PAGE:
Published July 8, 2005
A couple of American emigrants stopped by The Grapevine office this week to discuss their move, our paper, and the future of Iceland. As it turned out, they were from my neighbourhood in Brooklyn, NY, and before that from my neighbourhood in Cambridge, Massachusetts—grad students and writers move around a lot. But they were here in Iceland ready to start a new life, ready to make some financial sacrifices, because they felt the country was beautiful, the people friendly, and the environment full of promise.
I agreed, but couldn’t help raising an eyebrow.
“Moving to Iceland is not a rational decision,” they told me. “You just decide to do it.”
And that made a lot of sense to me, especially as, while we were talking, I was looking down at my Things to Do List: EXPLAIN WHY PUFFINAIRE JUMPS ONTO FACE, WHO MAKES A GOOD SUPERHERO COCKTAIL?, MAKE HRAFN LOOK LIKE ARKHAM ASSYLUM.
When we decided to make an all comic book issue out of The Grapevine in the peak of the tourist season with a very limited staff, an even more limited budget, and with a total of ten days in which to produce material and lay it out, we knew we were making an irrational decision, but we felt it was one our readers would appreciate. Comics are in the air, of course: in June, Iceland featured prominently in the comic book movie Batman Begins; the Reykjavík Art Museum recently featured an extensive exhibit on comic art; and as consumers of popular culture, Iceland has access to the sixty-plus comic book movies, plus the waves of comic-influenced English-language novels that have gained critical acceptance.
We could also go back and say that comics and Iceland have a long history: the illuminated manuscripts for the sagas contain remarkably vivid drawings that advance plot points. The sagas and Nordic mythology would also feature prominently in the Silver Age of modern comics, when Stan Lee decided to glean the characters Thor and Loki for his Marvel comic line. As you can see in this magazine, the favour was repaid when Icelandic artist Erró borrowed images from Stan Lee and his colleague Jack Kirby for his own work.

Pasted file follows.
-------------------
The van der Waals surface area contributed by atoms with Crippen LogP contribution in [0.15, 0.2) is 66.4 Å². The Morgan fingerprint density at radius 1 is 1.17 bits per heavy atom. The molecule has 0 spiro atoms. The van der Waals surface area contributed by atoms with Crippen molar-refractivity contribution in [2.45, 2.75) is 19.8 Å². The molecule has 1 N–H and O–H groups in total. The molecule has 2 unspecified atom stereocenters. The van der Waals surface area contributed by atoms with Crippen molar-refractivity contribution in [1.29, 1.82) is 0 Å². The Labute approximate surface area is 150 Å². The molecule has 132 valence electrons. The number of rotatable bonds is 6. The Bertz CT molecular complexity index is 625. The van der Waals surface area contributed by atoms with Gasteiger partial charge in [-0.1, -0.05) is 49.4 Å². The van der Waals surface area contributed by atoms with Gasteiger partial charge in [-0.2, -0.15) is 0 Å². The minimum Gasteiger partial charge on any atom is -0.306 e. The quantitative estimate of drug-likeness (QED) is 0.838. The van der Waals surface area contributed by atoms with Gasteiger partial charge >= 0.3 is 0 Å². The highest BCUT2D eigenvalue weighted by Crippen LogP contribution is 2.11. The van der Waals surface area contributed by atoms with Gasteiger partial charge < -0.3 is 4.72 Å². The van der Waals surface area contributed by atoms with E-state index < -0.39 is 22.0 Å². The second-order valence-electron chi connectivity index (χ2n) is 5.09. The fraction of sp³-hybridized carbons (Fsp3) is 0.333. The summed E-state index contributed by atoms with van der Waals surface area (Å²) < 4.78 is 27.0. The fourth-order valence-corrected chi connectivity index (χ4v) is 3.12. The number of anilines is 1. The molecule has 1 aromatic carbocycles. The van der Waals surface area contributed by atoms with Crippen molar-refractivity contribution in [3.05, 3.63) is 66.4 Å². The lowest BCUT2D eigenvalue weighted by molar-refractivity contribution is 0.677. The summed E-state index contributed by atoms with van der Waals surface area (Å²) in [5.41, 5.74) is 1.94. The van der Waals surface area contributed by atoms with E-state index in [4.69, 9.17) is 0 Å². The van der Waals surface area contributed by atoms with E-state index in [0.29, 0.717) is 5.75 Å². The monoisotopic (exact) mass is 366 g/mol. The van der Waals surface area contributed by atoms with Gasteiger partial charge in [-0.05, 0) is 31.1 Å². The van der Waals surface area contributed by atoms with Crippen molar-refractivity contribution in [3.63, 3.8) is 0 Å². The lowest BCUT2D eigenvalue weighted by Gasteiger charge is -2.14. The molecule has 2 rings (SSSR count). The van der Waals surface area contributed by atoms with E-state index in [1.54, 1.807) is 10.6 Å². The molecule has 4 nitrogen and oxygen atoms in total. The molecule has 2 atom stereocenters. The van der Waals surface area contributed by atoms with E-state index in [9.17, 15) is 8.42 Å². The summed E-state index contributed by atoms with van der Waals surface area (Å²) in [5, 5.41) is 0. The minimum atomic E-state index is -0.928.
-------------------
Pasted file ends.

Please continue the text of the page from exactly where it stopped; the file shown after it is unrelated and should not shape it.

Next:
Iceland has many connections with comics, and we could trace them for more than 56 pages, but as much as we could try to present a logical reason for the extra effort we put into this issue, we acknowledge that we are acting irrationally.
We are doing a comic issue mainly because the designer, Hörður Kristbjörnsson, and I had early emotional connections with the medium of comics. As he told me in a late night session on an earlier issue, when he first read a Marvel comic in the 1980s, he understood how design, colour and layout could communicate more than just text.
I had been impressed, very early on, with the fact that comics I read as a child spoke directly about death and sickness. In fact, kids collected issues in which heroes died—the death of a villain was worth a lot less. I am still astounded by a 1982 comic book the Death of Captain Marvel, in which a dashing hero gets cancer and dies and even the villains mourn him. But all comics, as I remember them, involved a hero almost dying, and facing this peril through the pages of a monthly publication, knowing that your favourite b-list hero might actually disappear, felt truthful, just as having a full-page drawing of a funeral in conjunction with an epitaph seemed more truthful than the few words a parent or a minister might say after a grandparent or young friend died.
In any case, there are drawings here, and there is some humour and fantasy, but we hope that in some odd way they connect with our readers. If you find the connection appealing, the people who collaborated with us will be on display on a local art gallery, Gallery Lobster or Fame, and thanks to JPV Press, The Puffinaire will be available in comic book form—in a limited printing collector’s edition, of course. If you think we overdid it, don’t worry, photos and more conventional journalism will return with our next issue.